Amidst talk of limits, Michael Fulmer just keeps pitching

The debate continues of whether and how the Tigers should watch Fulmer’s innings. Fulmer’s response is to keep delivering innings worth watching.

“He’s making it increasingly difficult to keep his innings down,” manager Brad Ausmus deadpanned.

Games like Sunday are why Ausmus and Tigers management are having to think outside of innings on limits with regards to Fulmer’s workload. This is the same organization where Rick Porcello pitched eight innings only once as a rookie and didn’t get a shot at a complete game until 2014, his final season in Detroit. But when Michael Fulmer finished his eighth inning Sunday, Ausmus said, he had no thoughts of taking him out.

Why would he? Fulmer had gone eight innings in just 94 pitches. He not only had a good chance at his first professional shutout, he had an outside chance at a Maddux, a shutout in less than 100 pitches.

“After I came out of the eighth, I just did my normal thing and sat down,” Fulmer said, “and Brad never came and got me. So the mindset was just [on] staying focused and go back out for the ninth and try to get a win for the team.”

Said Ausmus: “I didn’t even think twice about it.”

He was not thinking about it, by all indications, when Nomar Mazara singled to lead off the inning on Fulmer’s 99th pitch.

“I looked back at the dugout to see if Brad was coming out, and he wasn’t,” Fulmer admitted. “So I was like, ‘All right, let’s get a ground-ball double play here. That’ll save a few pitches.’ Wasn’t able to do that. I didn’t make things any easier by falling behind I think on every guy that inning. But the defense played great.”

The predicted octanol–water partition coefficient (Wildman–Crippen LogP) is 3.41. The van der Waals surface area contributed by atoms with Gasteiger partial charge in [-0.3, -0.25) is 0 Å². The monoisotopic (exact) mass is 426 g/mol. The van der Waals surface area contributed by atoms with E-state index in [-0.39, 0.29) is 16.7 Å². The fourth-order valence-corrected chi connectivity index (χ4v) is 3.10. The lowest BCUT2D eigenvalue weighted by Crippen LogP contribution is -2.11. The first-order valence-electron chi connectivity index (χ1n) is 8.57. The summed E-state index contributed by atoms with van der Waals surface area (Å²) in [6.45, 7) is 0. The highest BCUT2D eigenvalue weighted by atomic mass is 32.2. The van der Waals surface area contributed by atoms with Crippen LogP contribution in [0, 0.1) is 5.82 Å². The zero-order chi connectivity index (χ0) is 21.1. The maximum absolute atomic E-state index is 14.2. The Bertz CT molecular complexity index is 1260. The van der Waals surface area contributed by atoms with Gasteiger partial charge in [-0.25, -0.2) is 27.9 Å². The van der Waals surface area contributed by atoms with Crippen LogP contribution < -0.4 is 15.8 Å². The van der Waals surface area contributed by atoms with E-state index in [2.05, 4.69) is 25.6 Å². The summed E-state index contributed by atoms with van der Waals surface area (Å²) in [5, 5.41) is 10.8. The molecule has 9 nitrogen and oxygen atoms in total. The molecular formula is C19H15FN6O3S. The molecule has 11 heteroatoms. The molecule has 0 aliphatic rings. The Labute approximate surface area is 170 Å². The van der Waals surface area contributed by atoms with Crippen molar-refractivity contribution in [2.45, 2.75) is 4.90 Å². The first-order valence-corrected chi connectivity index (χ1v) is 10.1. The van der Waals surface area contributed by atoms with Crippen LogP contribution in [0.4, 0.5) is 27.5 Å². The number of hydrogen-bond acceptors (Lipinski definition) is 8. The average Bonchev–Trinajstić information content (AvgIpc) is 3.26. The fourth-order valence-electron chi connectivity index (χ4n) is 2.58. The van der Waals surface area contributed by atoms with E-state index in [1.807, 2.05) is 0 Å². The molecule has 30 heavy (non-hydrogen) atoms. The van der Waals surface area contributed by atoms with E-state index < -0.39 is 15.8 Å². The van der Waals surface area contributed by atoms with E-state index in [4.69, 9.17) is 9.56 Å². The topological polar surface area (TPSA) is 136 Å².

Tyler Collins caught Shin-Soo Choo’s line drive for the second out, but the key was Ian Desmond, who had a 3-0 count and the chance to push Fulmer further when Fulmer got back into the at-bat and put him away with a slider to chase.

“I get to 3-0 and I’m [thinking], ‘Well, he’s probably not swinging,'” Fulmer said. “I just threw strike one. He took the two-seam down and the umpire called it a strike. From there, he wasn’t going to go down looking.”

Ausmus wasn’t taking him after the single, but he said later he had in mind that Carlos Beltran — the fourth batter of the inning — was going to be his last. At 110 pitches, Fulmer needed two more to retire him.

That put Fulmer at 120 innings in Detroit this season. Add in his Triple-A Toledo work before the call-up, and he’s at 135 1/3 innings combined this season. He threw 124 2/3 innings last year.

Now comes the aftermath. Fulmer’s next turn in the rotation comes Friday against the Red Sox, whose team president, Dave Dombrowski, pulled off the trade to bring Fulmer to Detroit. After that, he’ll likely get a longer rest.

“We have an off-day coming up [next] Monday, and there’s a pretty good chance we’ll do something in terms of moving where he pitches,” Ausmus said. “[Pitching coach] Rich Dubee will sit down and look at it and map it out.

“We’re going to have to do something, push him back, skip him, something, at some point. If he keeps pitching like this, we might have to do it more than once, because we’d like to have him around all the way through.”

The trick with that, the Tigers say, is that the innings are coming so easily for him. He’s averaging 15.14 pitches per inning, the 13th-lowest average among qualified Major League starters. He averaged 12.4 pitches per inning Sunday.